Nothing’s Real Anymore is the debut album from Late Runner, the musical moniker of Danish songwriter Asger Tarpgaard.
Late Runner, Asger explains, is something he has grown into; music he finally felt ready to write. The album’s 10 tracks are permeated by a reflection on the past through the morose prism of the present. It conjures feelings of the diffuse sunlight of late summer or early autumn, not unlike the album’s cover art. It’s mature music, in other words, and Tarpgaard says that he is in a place now, where he is finally capable of committing to tape the music that is in his head. This maturity is evident in both Late Runner’s ruminative sound and lyrics; nothing sounds or feels rushed. There’s a careful attention to detail in Late Runner’s dreamy alternative pop, drawing on a well of inspiration from the likes of The Beach Boys, Air, Beck, George Harrison and John Lennon, freely mixing modern clarity, and an ear for original and natural sounding melody, with 70’s production vibes. It’s contemplative music expressed with clear, vulnerable and warm singing and direct, thoughtful and introspective lyrics.
Opener, Spring, functions as the thematic bedrock for the album. Its verse, both in terms of words and music, feels as if it takes place outside of time: “If I were young / With all I know / With all I’ve seen / If I were young again”, delivered in an openly fragile manner, as if sung lying down. The chorus, then, ushers us into the present as a shimmering world of synthesizers and guitars appears and stretches across the sonic horizon to the tune of: “Summer is gone / You remind of spring”. The nostalgia running through the veins of the track takes on a utility of sorts – as a tool to make sense of the present.
Elsewhere, on the single Someone Else #2 – a nocturnal, bittersweet and moving piece – the warmth and edge to the vocal sound, the bubbling and spinning synthesizers, and the bouncy electric bass guitar evoke images of the night sky; stars, planets and galaxies whirling overhead, and of being a tiny speck floating in the middle of it all. It is a story about longing for your beloved, unsure if it’s returned: “I can’t get you off my mind / I have tried a thousand times / When the stars come out / I close my eyes and wonder to myself / Do you think of me tonight / Or someone else, or someone else?”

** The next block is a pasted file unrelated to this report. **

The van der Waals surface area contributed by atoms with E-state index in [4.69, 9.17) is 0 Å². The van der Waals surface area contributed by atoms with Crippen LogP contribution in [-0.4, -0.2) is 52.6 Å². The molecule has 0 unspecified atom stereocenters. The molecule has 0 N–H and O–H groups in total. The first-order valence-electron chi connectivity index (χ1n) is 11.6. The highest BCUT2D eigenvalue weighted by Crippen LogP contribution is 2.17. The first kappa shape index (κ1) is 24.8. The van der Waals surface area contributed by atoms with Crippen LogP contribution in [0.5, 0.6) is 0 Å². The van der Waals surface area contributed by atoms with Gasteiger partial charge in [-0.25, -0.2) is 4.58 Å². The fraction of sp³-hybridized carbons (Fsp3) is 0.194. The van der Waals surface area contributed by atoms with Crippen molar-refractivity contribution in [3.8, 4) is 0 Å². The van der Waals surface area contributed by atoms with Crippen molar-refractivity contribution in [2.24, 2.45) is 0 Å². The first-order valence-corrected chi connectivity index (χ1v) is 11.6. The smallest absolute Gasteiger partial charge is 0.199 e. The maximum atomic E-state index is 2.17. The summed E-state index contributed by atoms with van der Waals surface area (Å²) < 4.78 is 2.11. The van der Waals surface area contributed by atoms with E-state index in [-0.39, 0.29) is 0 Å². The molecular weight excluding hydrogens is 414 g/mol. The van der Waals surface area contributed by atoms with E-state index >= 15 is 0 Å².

The title references Asger Tarpgaard’s old band Superheroes’ hit Someone Else and, fittingly, he’s joined by old bandmates Thomas Troelsen and Tanja Simonsen on backing vocals.
“I’d been working quite a lot on the call-response choir of the chorus, but couldn’t make it feel right. I was close to abandoning the idea of choir when the idea of having my two childhood friends from Superheroes came up,” Asger explains. “It completed the song. Musically it felt just right and it gave a new meaning to both the lyrics and the title. The past and present came together.”
In his native Denmark, Asger Tarpgaard experienced a meteoric rise with his first band Superheroes as a 16-year-old guitarist at the end of the 90’s; a journey that saw the band topping charts over the course of three albums and five EP’s, and even being hyped and recommended by none other than Beck! After, he joined the power pop trio Private with Tanja Forsberg Simonsen of ONBC and producer/singer Thomas Troelsen, and performed with Lightwave Empire with Bjarke Niemann of Spleen United.
The original Someone Else (the Superheroes single) has served as a creative blueprint for Tarpgaard – the track he has held up as the gold standard. For Late Runner, it’s been a rule of thumb that any songs he wrote conjured a feeling of something sitting right (that gut feelin’) in a way similar to Someone Else – and every song on Nothing’s Real Anymore has this quality to it.
The album is an introduction to a promising new artist (in the solo sense) – and a work that, in and of itself, fulfils that promise. Enjoy!